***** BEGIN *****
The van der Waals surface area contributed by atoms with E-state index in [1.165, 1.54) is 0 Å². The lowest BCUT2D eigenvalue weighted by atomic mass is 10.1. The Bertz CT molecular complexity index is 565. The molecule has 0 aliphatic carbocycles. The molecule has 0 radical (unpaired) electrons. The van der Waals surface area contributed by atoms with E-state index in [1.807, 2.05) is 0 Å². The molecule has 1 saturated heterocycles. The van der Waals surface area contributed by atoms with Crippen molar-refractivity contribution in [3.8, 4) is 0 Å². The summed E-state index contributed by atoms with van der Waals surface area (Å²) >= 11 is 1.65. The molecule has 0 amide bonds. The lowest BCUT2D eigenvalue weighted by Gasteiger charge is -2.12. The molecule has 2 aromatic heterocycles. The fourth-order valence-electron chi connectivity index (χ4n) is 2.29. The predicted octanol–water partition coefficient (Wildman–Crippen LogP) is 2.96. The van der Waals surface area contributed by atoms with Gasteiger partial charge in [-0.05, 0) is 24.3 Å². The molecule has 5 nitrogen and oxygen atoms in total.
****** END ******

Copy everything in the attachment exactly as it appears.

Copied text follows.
The van der Waals surface area contributed by atoms with E-state index in [1.165, 1.54) is 0 Å². The lowest BCUT2D eigenvalue weighted by atomic mass is 10.1. The Bertz CT molecular complexity index is 565. The molecule has 0 aliphatic carbocycles. The molecule has 0 radical (unpaired) electrons. The van der Waals surface area contributed by atoms with E-state index in [1.807, 2.05) is 0 Å². The molecule has 1 saturated heterocycles. The van der Waals surface area contributed by atoms with Crippen molar-refractivity contribution in [3.8, 4) is 0 Å². The summed E-state index contributed by atoms with van der Waals surface area (Å²) >= 11 is 1.65. The molecule has 0 amide bonds. The lowest BCUT2D eigenvalue weighted by Gasteiger charge is -2.12. The molecule has 2 aromatic heterocycles. The fourth-order valence-electron chi connectivity index (χ4n) is 2.29. The predicted octanol–water partition coefficient (Wildman–Crippen LogP) is 2.96. The van der Waals surface area contributed by atoms with Gasteiger partial charge in [-0.05, 0) is 24.3 Å². The molecule has 5 nitrogen and oxygen atoms in total.